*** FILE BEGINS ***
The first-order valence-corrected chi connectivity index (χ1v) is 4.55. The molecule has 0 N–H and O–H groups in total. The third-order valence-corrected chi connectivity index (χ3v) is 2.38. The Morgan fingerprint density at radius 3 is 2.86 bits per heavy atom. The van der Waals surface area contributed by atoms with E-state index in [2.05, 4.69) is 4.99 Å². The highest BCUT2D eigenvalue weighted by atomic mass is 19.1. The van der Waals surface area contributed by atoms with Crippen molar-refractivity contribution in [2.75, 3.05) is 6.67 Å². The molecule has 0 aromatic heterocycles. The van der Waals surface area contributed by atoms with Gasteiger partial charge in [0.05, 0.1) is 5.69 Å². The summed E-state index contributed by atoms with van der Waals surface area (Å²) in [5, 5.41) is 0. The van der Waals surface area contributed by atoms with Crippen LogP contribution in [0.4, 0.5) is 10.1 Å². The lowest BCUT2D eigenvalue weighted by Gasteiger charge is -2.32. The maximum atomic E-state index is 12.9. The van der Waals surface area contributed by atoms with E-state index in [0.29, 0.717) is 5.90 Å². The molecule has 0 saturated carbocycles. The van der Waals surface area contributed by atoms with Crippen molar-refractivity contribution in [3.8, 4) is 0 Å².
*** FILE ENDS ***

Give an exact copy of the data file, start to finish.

The first-order valence-corrected chi connectivity index (χ1v) is 4.55. The molecule has 0 N–H and O–H groups in total. The third-order valence-corrected chi connectivity index (χ3v) is 2.38. The Morgan fingerprint density at radius 3 is 2.86 bits per heavy atom. The van der Waals surface area contributed by atoms with E-state index in [2.05, 4.69) is 4.99 Å². The highest BCUT2D eigenvalue weighted by atomic mass is 19.1. The van der Waals surface area contributed by atoms with Crippen molar-refractivity contribution in [2.75, 3.05) is 6.67 Å². The molecule has 0 aromatic heterocycles. The van der Waals surface area contributed by atoms with Gasteiger partial charge in [0.05, 0.1) is 5.69 Å². The summed E-state index contributed by atoms with van der Waals surface area (Å²) in [5, 5.41) is 0. The van der Waals surface area contributed by atoms with Crippen LogP contribution in [0.4, 0.5) is 10.1 Å². The lowest BCUT2D eigenvalue weighted by Gasteiger charge is -2.32. The maximum atomic E-state index is 12.9. The van der Waals surface area contributed by atoms with E-state index in [0.29, 0.717) is 5.90 Å². The molecule has 0 saturated carbocycles. The van der Waals surface area contributed by atoms with Crippen molar-refractivity contribution in [3.8, 4) is 0 Å².